When Chris Bridges – better known to his fans as the rapper Ludacris – was growing up, his mother made sure he knew how to swim.
Just like those who came before him.
“Swimming is generational,” said Roberta Shields, who also runs the Ludacris Foundation. “I’m blessed because my grandfather swam. His grandfather swam. It wasn’t a matter of if you’re learning to swim, but when.”
Unfortunately, far too many kids never get that message, especially in the African-American and Hispanic communities. The result: drowning is the leading cause of accidental death for children ages 1 to 4, and ranks second only to car wrecks for those 5 to 14, according to the Centers for Disease Control and Prevention.
The USA Swimming Foundation is hoping Ludacris and other celebrities can bring a little star power to its efforts to teach kids how to swim through the “Make A Splash” program – especially in an Olympic year, when there’s a lot more attention on one of the biggest sports at the Summer Games.
Judging from a recent clinic held in Atlanta, it’s clear that children are more impressed when someone they’ve heard through their headphones or seen in one of their favorite TV shows.
“It’s a problem we wanted to bring to light and just do our part,” Ludacris told The Associated Press. “It starts in my home. I make sure my kids know how to swim. I swim.”
During a session at the Georgia Tech aquatic center, site of the 1996 Olympics, a group of youngsters squealed in unison when they found out they’d be getting a lesson from Blake Michael, who starred in the Disney Channel’s “Lemonade Mouth” and “Dog with a Blog.”
Sure, four-time Olympic medalist Cullen Jones was also there – “Make A Splash” is one of his passions – but the 19-year-old Michael was the one who really got the kids excited.
“Awesome!” 8-year-old Jasmin Flowers screamed out, when asked what it was like to get a lesson from someone she’s seen on TV. “I watch his show all the time.”
Michael grew up in Atlanta and competed for the Dynamo Swim Club, one of the nation’s most prominent teams. He won several state titles before heading off to Hollywood.
“I didn’t even realize and I think most people have no idea how important this really is,” he said. “There are so many drownings.”
The following day, at the Carrie Steele-Pitts Home for abandoned and neglected children on Atlanta’s west side, Ludacris and singer-actress Keri Hilson were joined by Michael for another clinic.
Bridges changed into his swim trunks and hopped right into the pool, paddling his way around to each group as they worked with their assigned instructors. Before he was done, he took on Jones in a race across the 25-yard pool. The kids cheered as Jones easily touched first, several seconds ahead of the 38-year-old rapper.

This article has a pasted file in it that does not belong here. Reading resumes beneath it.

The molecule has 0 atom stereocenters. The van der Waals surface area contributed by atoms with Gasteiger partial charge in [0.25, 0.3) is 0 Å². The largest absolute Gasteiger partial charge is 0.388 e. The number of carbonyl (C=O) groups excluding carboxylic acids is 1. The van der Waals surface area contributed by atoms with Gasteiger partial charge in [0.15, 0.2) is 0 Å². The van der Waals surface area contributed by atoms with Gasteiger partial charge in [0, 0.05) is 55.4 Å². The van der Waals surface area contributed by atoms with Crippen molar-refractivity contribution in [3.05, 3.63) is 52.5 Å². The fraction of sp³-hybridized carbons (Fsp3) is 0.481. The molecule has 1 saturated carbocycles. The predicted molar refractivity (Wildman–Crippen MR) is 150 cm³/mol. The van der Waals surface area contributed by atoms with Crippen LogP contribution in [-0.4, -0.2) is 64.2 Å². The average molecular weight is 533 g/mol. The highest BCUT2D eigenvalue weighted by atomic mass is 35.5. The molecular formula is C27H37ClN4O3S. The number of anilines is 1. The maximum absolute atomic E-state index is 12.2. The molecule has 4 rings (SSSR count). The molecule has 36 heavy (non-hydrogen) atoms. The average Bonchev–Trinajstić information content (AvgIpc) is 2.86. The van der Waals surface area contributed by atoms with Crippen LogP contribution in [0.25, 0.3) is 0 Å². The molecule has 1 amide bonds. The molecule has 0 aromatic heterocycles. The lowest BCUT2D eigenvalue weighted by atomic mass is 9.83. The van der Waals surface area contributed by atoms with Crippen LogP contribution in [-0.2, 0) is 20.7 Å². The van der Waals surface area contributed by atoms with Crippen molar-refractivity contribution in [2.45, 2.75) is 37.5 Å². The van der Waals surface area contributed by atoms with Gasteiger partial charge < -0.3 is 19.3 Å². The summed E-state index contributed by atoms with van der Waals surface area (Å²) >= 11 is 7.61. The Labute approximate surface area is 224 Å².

Of course, it didn’t really matter who won as long as everyone understood the real message: learning to swim is important, even if you’re not the fastest one in the water.
“There are a lot of people out there that this is not second nature to, who don’t know how to swim,” said Jones, an African-American who won gold medals in both Beijing and London and will be attempting to make his third Olympics when he competes at the U.S. trials next month.
Jones said he still has family members “who are terrified to be around the water.”
That includes his own mother, who insisted that Jones learn to swim after he nearly drowned in a community pool at age 5. “She’s getting better about it. She’s learning,” he said. “But she’s still not comfortable. God forbid if I wasn’t there.”
Hilson cut short her vacation to take part in the “Make A Splash” event. Like Michael, she grew up in the Atlanta area swimming competitively, joining an all-African-American team in her neighborhood. She went on to represent Georgia in the junior national championships at age 14, and several of her teammates attended college on swimming scholarships.
“I was pretty good,” said Hilson, now 33, breaking into a big smile. “I’m really proud of the exposure I got to swimming, and I just want to give that back to others in my community.”
Debbie Hesse, executive director of the USA Swimming Foundation, said it’s important to get big names outside of swimming involved in the “Make A Splash” campaign. She noted that while Jones has some 54,000 followers on Twitter, Ludacris reaches 11.5 million.
Until now, celebrities have been a bit reluctant to join the cause, perhaps not understanding what a serious problem it really is.
“But people have started to become more aware of the message, more aware of the risk,” Hesse said. “We have 3,500 people die every year from drowning. That’s 10 people every day.”
Indeed, the number of people who don’t know how to swim is alarming: 70 percent for African-Americans, 60 percent for Hispanics, 40 percent for whites. What makes this even more frustrating for Hesse and others at USA Swimming is studies that show swimming lessons can reduce the number of drownings by nearly 90 percent.
The USA Swimming Foundation has conducted 44 clinics since launching the “Make A Splash” program in 2009, but the Atlanta events were the first with celebrity involvement.
Hesse hopes it’s not the last. She wants the glow of an Olympic year to carry on long after Rio.
“This can change the way you look at a body of water,” she said. “You can look at it as a very fun environment, one you can have a blast in, instead of one that can take your life.”